Lake Norman Breweries

Big Business Brewing Among Lake Norman Craft Beer Makers

Ass Clown Brewing Company founder, Matt Glidden, became the first craft brewer in the Lake Norman region in 2011.  Located off Bailey Road from the Town of Cornelius, which at that time had no blueprint for that business model, it helped pave the way for the rapid growth of the craft brewing industry at the lake. Today, there are seven craft brewery/taprooms operating in Huntersville, Cornelius, and Mooresville, tapping into the growing craft beer trend.  Even attracting one of the region’s craft brewing largest breweries, Olde Mecklenburg Brewery in Charlotte to build out a beer garden and eventually a brewing operation.

Kevin Mikeworth, Beer CPA, — half of the husband-and-wife team of Laura M. Mikeworth CPA of Huntersville, is also a consultant who helps craft brewers start up the business side of their company with more than 30 clients in multiple states — says the Lake Norman area craft brewery market is healthy with plenty of growth opportunity and expansion. And, additional breweries are coming. Although he declines to identify it, he is working with a new craft brewery that is in the planning stages for Cornelius.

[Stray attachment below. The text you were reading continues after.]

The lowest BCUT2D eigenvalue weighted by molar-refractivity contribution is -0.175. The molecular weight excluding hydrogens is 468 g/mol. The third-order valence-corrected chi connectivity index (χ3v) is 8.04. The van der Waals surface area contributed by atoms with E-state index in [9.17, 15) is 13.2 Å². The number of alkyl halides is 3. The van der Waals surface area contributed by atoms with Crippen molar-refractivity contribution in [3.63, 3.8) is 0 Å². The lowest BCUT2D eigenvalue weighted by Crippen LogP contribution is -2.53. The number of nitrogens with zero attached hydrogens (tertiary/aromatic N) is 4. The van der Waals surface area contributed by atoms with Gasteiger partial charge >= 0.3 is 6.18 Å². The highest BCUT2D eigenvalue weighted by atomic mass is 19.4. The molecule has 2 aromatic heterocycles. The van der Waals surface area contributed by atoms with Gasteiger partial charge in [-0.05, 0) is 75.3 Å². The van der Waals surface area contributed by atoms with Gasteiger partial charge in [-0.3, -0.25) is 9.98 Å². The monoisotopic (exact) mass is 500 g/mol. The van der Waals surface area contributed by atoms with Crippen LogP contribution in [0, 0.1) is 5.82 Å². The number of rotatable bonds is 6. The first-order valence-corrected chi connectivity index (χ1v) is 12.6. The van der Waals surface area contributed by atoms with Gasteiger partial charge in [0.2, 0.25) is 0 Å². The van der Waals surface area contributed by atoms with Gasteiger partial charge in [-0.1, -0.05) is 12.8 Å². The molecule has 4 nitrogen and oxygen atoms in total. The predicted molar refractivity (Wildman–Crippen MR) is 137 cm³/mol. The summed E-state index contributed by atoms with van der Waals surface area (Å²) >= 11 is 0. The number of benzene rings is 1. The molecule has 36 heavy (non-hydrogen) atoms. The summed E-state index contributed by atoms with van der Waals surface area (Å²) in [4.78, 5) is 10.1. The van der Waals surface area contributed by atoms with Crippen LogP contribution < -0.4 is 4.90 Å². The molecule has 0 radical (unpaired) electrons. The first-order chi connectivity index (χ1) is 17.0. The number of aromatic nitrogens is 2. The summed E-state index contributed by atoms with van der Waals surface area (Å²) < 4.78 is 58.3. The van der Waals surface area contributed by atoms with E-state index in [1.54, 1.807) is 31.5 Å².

“Once OMB opens here, there is room for four or five more breweries,” says Mikeworth. “We are getting known as a destination for folks coming from Charlotte and elsewhere just for the breweries. They don’t come just to visit one brewery. Once they are here, they will stop at two or three others, too.”

According to Mikeworth, the demographic of brewery owners is shifting from hobbyists/homebrewers to business people who employ professional brewers. They’re better capitalized, more experienced in running a business and positioned to open larger and scale faster.

“What you are starting to see is a whole different type of person opening breweries,” says Mikeworth. “In the past, you had guys who brewed in their garage, but those guys are struggling to survive in the market.”

Another trend, he says, are breweries opening satellite taprooms. By law, a craft brewery can open up to three additional taprooms just for serving. The opens the opportunity for a growing variety of beers for bars and restaurants seeking to satisfy their customers’ growing taste for unique local brews.

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Article Retrieved from Charlotte Business Journal, written By Frank Andrews.
Photo Credit: BEN McKEOWN